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My first exposure to Triumphs was my late father's '68 Bonnie when I was a teenager, and I fell in love with them then. Now, these many years later, I have my '08 T100. My question is, how do the engines compare in performance? What have we gained with the increased displacement in the new Bonnies? Anyone have any figures? Just curious...
 

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I happen to be the original owner of a '68 Bonneville. The '68 has more "character", but vibrates more, doesn't rev as high, has a 4-speed transmission, requires frequent (as in every 1,000 - 1,500 miles) valve adjustments, leaks oil from the vertically split crankcase, requires adjustment of the primary chain, the Lucas breaker points are "interesting" to keep timed. The Burgess exhaust on the '68 sounds better than my best efforts to recreate the same sonic pleasure on a T-100 with the Norman Hyde Togas. There is nothing more satisfying than listening to the '68 idle with it's tappets ticking way, and the front wheel dancing to the lopey idle. After 41 years I have the starting drill down cold, but others who try to start it are sometimes challenged to get it lit off. I am less able to coax the Monoblock Amal equipped '66's to run on the first or second kick.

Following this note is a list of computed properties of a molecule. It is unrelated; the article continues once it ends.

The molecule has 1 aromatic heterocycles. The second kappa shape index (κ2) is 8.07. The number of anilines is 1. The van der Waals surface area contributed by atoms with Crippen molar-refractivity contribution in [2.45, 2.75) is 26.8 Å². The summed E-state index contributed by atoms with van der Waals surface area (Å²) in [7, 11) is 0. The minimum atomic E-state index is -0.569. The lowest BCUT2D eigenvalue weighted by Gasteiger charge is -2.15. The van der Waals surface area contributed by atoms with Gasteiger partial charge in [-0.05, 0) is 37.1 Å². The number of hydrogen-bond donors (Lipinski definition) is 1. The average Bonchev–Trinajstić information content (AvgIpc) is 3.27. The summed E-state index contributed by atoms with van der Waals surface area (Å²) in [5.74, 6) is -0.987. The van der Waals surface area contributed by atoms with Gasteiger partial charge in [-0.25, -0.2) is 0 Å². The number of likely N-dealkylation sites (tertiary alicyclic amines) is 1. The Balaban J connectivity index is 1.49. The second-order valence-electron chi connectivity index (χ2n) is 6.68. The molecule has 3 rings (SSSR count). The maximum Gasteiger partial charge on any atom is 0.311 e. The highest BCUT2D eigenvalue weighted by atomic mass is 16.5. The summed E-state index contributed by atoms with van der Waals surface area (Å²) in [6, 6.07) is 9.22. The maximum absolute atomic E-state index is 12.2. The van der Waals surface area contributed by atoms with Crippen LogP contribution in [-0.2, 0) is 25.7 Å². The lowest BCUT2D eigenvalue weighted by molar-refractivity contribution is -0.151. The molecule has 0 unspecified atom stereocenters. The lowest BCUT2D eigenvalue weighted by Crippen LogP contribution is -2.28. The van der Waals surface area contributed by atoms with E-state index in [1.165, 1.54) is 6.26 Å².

The '68 is quicker from 0-to about 60 mph as a result of it weighing about 100# less, but after that the new T100 ouruns it. The '68 has a 2.5 gallon tank, so I'm always looking for a gas station.

.....I will never, ever sell the '68, but my "go to" bike for a ride further than 50 miles is one of the new T100's. There is no doubt the modern 790/865 Bonneville engine is a much, much better powerplant for a 'ride it every day' bike.

Dick
 

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Discussion Starter #3
Vibrations, oil leaks, b*tch to start.... Those things I remember. But I also remember the look and the sound.
;)


The '68 is quicker from 0-to about 60 mph as a result of it weighing about 100# less, but after that the new T100 ouruns it.
That's what I was after. Thanks, DK! And please pardon my jealousy... I can't help it.
 

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Vibrations, oil leaks, b*tch to start.... Those things I remember. But I also remember the look and the sound.